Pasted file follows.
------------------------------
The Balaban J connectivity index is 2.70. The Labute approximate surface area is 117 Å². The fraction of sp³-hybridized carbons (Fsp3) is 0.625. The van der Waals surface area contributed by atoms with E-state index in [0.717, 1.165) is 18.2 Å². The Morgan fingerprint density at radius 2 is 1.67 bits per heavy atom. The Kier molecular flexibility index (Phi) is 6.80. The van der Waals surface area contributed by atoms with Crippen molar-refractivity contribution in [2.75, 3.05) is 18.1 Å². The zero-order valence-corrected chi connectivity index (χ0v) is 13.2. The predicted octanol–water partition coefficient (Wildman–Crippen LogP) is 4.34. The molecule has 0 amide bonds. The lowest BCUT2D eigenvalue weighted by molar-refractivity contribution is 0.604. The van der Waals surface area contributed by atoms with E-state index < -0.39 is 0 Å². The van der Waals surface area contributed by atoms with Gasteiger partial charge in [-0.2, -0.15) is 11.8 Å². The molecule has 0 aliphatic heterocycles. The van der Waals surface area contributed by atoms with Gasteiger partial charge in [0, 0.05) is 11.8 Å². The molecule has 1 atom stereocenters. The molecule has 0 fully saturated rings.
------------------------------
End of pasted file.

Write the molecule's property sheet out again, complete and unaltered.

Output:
The Balaban J connectivity index is 2.70. The Labute approximate surface area is 117 Å². The fraction of sp³-hybridized carbons (Fsp3) is 0.625. The van der Waals surface area contributed by atoms with E-state index in [0.717, 1.165) is 18.2 Å². The Morgan fingerprint density at radius 2 is 1.67 bits per heavy atom. The Kier molecular flexibility index (Phi) is 6.80. The van der Waals surface area contributed by atoms with Crippen molar-refractivity contribution in [2.75, 3.05) is 18.1 Å². The zero-order valence-corrected chi connectivity index (χ0v) is 13.2. The predicted octanol–water partition coefficient (Wildman–Crippen LogP) is 4.34. The molecule has 0 amide bonds. The lowest BCUT2D eigenvalue weighted by molar-refractivity contribution is 0.604. The van der Waals surface area contributed by atoms with E-state index < -0.39 is 0 Å². The van der Waals surface area contributed by atoms with Gasteiger partial charge in [-0.2, -0.15) is 11.8 Å². The molecule has 0 aliphatic heterocycles. The van der Waals surface area contributed by atoms with Gasteiger partial charge in [0, 0.05) is 11.8 Å². The molecule has 1 atom stereocenters. The molecule has 0 fully saturated rings.